"Calling all musical clowns in the UK! Our vision is to put theatre clowning and music together in a spectacular and hilarious musical show. Our aim is to explore the ways - tragic, comic, absurd, physical, metaphysical... - in which music and clowning can interact. The plan is to hold an intensive week of research and development in early April 2007, with the short-term aim of devising a show and putting on a performance at the end of the week. Equity minimum rate fees will be paid for this week of work (dependent on funding). Our long-term mission is to form a lasting company and tour the show on a wider scale. We are looking for up to 3 new members of the team and we will be holding auditions during the second week of January 2007. All applicants should have experience of clowning/physical comedy to a performance standard and ideally should already have a clown act of your own. You should also be able to play one or more musical instruments to a high standard. You should be able to read music and also improvise, and you should have a taste for a wide range of musical styles, including classical, 20s swing, jazz and klezmer. If you are interested in applying for an audition, please send your cv with a recent photo and a covering letter stating why you are interested. Deadline for applications: 18 December 2006." firstname.lastname@example.org
"The [Deviant] Art Festival began in 2006 as an ambitious project by two London based Swedish artists, with the agenda of bringing contemporary art by emerging artists based in the UK to the town of Trollhattan in Sweden. The festival, which ran for 2 weeks in July, comprised an exhibition of installation, sculpture, video and painting in the Pumphouse Gallery, and a program of site specific performance art. It was a huge success, attracting national press coverage and, crucially, an invitation to return next year, with an enlarged venue, and budget. The festival's objective is to bring new and challenging work to this relatively sleepy town, giving an insight into the current young British art scene, and consequently building networks between young and emerging artists. According to the nature of the proposals received the artists may be required to attend the festival in person, therefore, a certain level of commitment to the project will be essential. You are invited to submit proposals for the festival; Deviant is the word. We require: A proposal for the festival, including detailed description, dimensions/duration etc. An artist's statement. A brief CV. No more than 3 low resolution images of previous work, or a link to your website. A completed application form... To download an application form please visit the festival's website." Find a link to the deviant Art Festival under Festivals at www.artmedia.com.au/links.htm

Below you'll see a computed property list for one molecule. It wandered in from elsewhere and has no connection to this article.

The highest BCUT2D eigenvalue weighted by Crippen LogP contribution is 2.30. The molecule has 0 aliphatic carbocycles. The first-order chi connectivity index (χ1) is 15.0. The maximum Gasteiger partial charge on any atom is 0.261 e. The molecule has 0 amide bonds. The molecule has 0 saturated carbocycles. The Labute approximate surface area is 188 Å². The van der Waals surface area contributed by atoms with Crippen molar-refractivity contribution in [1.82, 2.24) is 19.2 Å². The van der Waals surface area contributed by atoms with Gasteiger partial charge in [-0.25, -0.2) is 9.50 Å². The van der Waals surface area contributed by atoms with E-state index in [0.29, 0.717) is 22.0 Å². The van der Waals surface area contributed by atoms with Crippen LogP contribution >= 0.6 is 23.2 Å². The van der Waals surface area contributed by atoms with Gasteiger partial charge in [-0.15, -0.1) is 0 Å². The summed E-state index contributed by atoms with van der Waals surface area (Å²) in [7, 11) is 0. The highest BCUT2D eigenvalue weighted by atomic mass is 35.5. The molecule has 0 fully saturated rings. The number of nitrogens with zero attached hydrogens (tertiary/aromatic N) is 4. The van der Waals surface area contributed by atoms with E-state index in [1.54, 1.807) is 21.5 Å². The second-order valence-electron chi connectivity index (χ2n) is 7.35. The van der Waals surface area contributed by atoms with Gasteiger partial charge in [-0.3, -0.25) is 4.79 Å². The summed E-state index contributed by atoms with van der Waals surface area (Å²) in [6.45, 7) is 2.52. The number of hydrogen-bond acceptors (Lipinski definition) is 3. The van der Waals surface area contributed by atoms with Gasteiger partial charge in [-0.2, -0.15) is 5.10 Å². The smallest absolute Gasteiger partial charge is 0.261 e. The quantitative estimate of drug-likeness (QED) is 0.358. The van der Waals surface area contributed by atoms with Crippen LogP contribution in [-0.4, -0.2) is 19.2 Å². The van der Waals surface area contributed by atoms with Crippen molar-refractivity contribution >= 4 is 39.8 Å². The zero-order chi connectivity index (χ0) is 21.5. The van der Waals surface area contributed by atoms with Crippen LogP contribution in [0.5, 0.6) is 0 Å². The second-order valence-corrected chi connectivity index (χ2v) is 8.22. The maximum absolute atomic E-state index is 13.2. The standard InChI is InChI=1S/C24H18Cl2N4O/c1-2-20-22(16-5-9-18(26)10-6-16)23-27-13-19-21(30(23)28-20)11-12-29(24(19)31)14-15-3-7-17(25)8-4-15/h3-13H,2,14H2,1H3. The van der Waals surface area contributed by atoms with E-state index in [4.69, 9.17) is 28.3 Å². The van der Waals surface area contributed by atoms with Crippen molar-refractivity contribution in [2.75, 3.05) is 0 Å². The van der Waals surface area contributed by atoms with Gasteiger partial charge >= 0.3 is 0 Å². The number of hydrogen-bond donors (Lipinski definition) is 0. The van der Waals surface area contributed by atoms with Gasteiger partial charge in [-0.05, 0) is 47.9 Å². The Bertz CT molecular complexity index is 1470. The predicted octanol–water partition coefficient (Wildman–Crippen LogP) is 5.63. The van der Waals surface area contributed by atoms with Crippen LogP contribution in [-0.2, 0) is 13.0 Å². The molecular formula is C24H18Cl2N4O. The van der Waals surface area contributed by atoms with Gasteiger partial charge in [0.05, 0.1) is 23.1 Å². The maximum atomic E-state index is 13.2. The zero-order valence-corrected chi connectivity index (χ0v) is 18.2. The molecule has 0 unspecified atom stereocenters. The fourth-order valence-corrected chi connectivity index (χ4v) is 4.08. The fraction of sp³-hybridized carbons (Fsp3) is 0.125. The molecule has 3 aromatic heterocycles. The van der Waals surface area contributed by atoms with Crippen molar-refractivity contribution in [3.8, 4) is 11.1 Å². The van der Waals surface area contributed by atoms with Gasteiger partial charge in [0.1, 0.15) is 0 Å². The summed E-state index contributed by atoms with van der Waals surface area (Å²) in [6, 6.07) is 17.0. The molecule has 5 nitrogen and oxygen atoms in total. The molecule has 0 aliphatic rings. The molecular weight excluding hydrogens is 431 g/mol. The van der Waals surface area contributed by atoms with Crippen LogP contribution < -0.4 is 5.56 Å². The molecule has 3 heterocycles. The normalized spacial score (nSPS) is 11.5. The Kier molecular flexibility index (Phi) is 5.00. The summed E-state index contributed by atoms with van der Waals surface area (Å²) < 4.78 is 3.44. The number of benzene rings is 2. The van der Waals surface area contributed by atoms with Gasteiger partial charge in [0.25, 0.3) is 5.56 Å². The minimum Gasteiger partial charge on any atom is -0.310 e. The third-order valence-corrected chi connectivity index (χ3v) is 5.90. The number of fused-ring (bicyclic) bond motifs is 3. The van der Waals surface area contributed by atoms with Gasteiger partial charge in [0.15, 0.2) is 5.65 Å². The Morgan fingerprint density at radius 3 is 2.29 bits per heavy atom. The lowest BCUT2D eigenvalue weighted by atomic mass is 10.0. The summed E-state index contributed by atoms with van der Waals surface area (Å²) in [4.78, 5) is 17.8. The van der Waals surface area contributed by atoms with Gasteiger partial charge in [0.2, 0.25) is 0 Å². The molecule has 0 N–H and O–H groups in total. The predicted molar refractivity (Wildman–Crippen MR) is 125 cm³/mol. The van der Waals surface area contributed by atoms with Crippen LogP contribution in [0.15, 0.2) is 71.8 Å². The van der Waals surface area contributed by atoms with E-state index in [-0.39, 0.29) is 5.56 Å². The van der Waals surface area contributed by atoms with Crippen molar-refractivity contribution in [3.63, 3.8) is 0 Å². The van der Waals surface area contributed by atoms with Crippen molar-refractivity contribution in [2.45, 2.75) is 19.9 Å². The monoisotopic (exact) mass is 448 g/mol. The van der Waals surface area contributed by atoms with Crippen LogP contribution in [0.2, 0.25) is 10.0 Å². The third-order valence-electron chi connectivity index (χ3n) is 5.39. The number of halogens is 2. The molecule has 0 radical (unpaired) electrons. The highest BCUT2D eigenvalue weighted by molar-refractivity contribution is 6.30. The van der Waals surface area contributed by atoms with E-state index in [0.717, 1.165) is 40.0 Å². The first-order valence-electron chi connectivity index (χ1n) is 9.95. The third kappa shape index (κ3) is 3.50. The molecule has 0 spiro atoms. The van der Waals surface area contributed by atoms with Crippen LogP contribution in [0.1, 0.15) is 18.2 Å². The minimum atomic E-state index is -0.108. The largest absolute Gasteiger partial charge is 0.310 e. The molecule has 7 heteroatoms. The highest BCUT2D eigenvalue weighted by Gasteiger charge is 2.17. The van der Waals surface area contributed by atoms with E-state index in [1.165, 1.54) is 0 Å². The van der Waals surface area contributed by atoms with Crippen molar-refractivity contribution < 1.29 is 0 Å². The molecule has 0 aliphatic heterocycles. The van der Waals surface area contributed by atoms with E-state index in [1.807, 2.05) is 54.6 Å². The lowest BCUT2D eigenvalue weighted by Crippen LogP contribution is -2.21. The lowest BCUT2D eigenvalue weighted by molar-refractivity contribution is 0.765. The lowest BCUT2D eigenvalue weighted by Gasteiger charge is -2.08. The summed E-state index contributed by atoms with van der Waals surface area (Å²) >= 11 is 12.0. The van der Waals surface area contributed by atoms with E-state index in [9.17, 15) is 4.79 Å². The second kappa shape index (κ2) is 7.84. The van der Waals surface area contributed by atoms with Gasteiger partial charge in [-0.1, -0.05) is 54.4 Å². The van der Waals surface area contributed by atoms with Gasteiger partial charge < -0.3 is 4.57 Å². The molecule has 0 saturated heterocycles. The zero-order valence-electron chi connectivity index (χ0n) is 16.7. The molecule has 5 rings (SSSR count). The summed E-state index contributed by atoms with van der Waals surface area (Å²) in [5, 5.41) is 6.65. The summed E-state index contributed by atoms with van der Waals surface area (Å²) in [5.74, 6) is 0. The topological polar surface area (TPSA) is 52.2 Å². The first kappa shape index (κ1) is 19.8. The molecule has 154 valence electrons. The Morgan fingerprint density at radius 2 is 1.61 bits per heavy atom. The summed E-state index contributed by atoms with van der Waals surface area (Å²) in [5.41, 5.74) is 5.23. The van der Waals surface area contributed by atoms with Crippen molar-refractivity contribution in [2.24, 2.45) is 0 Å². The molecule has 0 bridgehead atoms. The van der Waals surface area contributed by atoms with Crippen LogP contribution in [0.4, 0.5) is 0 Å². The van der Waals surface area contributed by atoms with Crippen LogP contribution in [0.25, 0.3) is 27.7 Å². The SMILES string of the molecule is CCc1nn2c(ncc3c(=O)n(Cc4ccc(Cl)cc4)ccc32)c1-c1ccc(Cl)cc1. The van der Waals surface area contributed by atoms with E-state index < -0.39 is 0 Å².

"Asiad Circus in India are looking for four European circus performers to join their show. You must have a strong dynamic solo or doubles act to be performed in a four pole circus tent. Duration From around 3/4 Jan to 3/4 May. The circus here will buy the tickets and send them out via courier before the departure date. The artist will be responsible for collecting his or her own business visa. The money for the visa can be sent to the artist in advance. Wages of rps400 per day will be paid on a weekly basis. All equipment, costume, medical and artistic expenses will also be paid. More than 3 shows per day pays an extra rps200 per show. Moving day when there is no show, no wages are paid although food and accommodation is still provided through means of a hotel if necessary. Food is provided 3x daily. Any extra/ speciality foods are also paid for on production of a receipt. Comfortable accommodation is provided - fridge, fan , carpet, running water, steel beds cupboards etc . The majority of the artists train every day between 6am and 11am. The flying rig goes up most days. There is a wide range of equipment and plenty of height - 14m to capola. The artist is expected to sign a contract which states that they will refund the price of the ticket if they choose to leave earlier than the required 4 months. It also provides fully comp medical care." email@example.com
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Last updated 14th December 2006